writer, tutor, social historian                                                                  

@AinslieHepburn v65oai7fxn47qv9nectx[1]


Research for my biography of Herbert Sulzbach began as I wandered one day along the River South Tyne in Northumberland. In the middle of a field, on a brick gate post was a plaque stating that:


“Here was the entrance to POW Camp 18 where thousands of German officers were held in the years 1945 – 48. The interpreter since January 1946 was Captain Herbert Sulzbach OBE who dedicated himself to making this camp a seedbed of British-German reconciliation. Our two nations owe him heartfelt thanks. The friends and members of the Featherstone Park Association of former inmates of Camp 18 1982.”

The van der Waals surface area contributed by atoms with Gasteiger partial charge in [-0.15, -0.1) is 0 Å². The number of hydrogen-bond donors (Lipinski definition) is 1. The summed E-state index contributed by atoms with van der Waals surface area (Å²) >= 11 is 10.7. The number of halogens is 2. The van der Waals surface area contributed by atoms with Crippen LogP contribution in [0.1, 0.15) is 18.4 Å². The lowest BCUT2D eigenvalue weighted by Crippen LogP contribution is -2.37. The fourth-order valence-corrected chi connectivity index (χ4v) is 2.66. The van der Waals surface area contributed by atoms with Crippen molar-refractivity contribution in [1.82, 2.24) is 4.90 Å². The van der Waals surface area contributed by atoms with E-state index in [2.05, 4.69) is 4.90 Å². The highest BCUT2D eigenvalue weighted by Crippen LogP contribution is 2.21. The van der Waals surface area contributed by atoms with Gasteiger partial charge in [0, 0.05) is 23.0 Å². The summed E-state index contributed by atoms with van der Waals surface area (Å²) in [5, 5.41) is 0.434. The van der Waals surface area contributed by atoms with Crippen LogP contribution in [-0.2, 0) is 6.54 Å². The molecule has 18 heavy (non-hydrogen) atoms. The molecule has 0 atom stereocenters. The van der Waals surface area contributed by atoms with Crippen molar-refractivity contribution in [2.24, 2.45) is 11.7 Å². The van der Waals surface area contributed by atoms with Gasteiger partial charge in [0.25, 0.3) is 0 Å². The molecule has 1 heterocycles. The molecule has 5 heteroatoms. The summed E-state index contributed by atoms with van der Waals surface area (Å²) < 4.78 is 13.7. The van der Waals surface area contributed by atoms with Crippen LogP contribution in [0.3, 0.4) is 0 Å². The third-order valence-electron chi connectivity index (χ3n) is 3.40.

Since then, I have journeyed through Frankfurt, Berlin, Northumberland, Scotland, southern England and London to walk in his footsteps, hear his voice, and try to understand his life. Many years later, his memory and the continuation of his work for Anglo-German reconciliation live on - and his biography is ready for publication.

Plaque on the gatepost at PoW camp at Featherstone.

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plaque at Featherstone Park